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I think the hon. Gentleman is waving a red herring, to be fair.
Let me move on to the specifics of the Bill. I regret that the same effort that is rightly being put into ensuring that our social security system remains contribution-based is not being put into preventing the exploitation of workers and stopping UK-based employment agencies recruiting solely from abroad, undercutting wages for British workers. Why is that not a focus of the Government and of the hon. Gentleman’s Bill? Although there are many benefits associated with migration and migrants, not least the net positive contribution to the Exchequer—as shown in recognised evidence—we must also recognise that there are associated costs for areas with higher levels of migration, which puts pressure on local services and local communities. That has to be recognised and addressed, and local authorities must be provided with financial support to enable effective migration management and to maintain social cohesion. That was a focus of our manifesto offer at the last election. Again, could it not have been a focus of the hon. Gentleman’s Bill?
I object to the tenet underpinning this Bill, which is a failure to consider the evidence that the number of migrants who have been claiming tax credits while working is small. The hon. Gentleman mentioned the data. He will be aware that because of a freedom of information request, HMRC has had to publish the number of migrants who are in receipt of tax credits. It has been shown that in the past year only 84,000 have been involved—just over 16%, not the 40% claimed by the Prime Minister on Wednesday. I look forward to him correcting the record, although I think I could be waiting some time. That does not even take into account the fact that one in 10 couples defined as “migrant couples” include a UK national. The UK Statistics Authority has said that the DWP data the Prime Minister used were “unsatisfactory”, and the National Institute of Economic and Social Research has called the figures “selective and misleading”.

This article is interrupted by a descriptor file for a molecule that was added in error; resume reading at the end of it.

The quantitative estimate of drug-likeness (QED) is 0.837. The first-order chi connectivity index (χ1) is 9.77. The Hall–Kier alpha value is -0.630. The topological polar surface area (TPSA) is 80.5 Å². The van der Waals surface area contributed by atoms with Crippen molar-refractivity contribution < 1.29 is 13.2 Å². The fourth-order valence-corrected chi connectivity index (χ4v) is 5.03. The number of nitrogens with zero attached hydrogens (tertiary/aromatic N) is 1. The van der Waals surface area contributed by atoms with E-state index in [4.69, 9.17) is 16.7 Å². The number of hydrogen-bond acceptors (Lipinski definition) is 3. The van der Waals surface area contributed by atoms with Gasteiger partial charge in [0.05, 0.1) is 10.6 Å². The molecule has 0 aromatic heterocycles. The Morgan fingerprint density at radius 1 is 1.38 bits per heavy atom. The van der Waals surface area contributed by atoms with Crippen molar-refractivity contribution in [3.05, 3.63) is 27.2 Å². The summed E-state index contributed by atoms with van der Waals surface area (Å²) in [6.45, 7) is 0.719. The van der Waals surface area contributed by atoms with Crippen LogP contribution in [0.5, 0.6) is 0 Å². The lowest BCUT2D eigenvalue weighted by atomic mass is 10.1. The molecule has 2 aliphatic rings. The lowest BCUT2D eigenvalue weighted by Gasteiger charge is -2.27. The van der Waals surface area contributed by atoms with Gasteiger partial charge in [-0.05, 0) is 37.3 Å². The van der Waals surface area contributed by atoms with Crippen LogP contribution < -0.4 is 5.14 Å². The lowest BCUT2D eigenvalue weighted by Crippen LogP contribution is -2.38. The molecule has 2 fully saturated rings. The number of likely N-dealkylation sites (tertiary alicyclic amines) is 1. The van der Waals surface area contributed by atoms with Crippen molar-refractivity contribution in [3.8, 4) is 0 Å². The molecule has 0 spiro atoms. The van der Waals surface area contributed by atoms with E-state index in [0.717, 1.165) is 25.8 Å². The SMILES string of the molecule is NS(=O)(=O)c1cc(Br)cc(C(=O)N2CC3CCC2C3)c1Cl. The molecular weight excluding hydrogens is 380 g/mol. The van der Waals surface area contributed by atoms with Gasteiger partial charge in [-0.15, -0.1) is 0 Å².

The evidence is that social security is not a pull factor—jobs are. We need to protect and secure our contribution-based social security system. I agree with the hon. Gentleman about that. It is there to provide basic support if someone is living in and contributing to this country’s endeavours.
The Bill has little evidence base—that is being kind—and represents a bad case of scaremongering. The Conservative party must be more responsible in its approach to maximising our association with Europe and the economic benefits it brings. It should not deploy the negative divide and rule narrative that is unfortunately prevalent at present. That should not be the language of or the tenet underpinning the Bill. We must respect migrants and social security claimants, so I urge the hon. Gentleman to withdraw the Bill.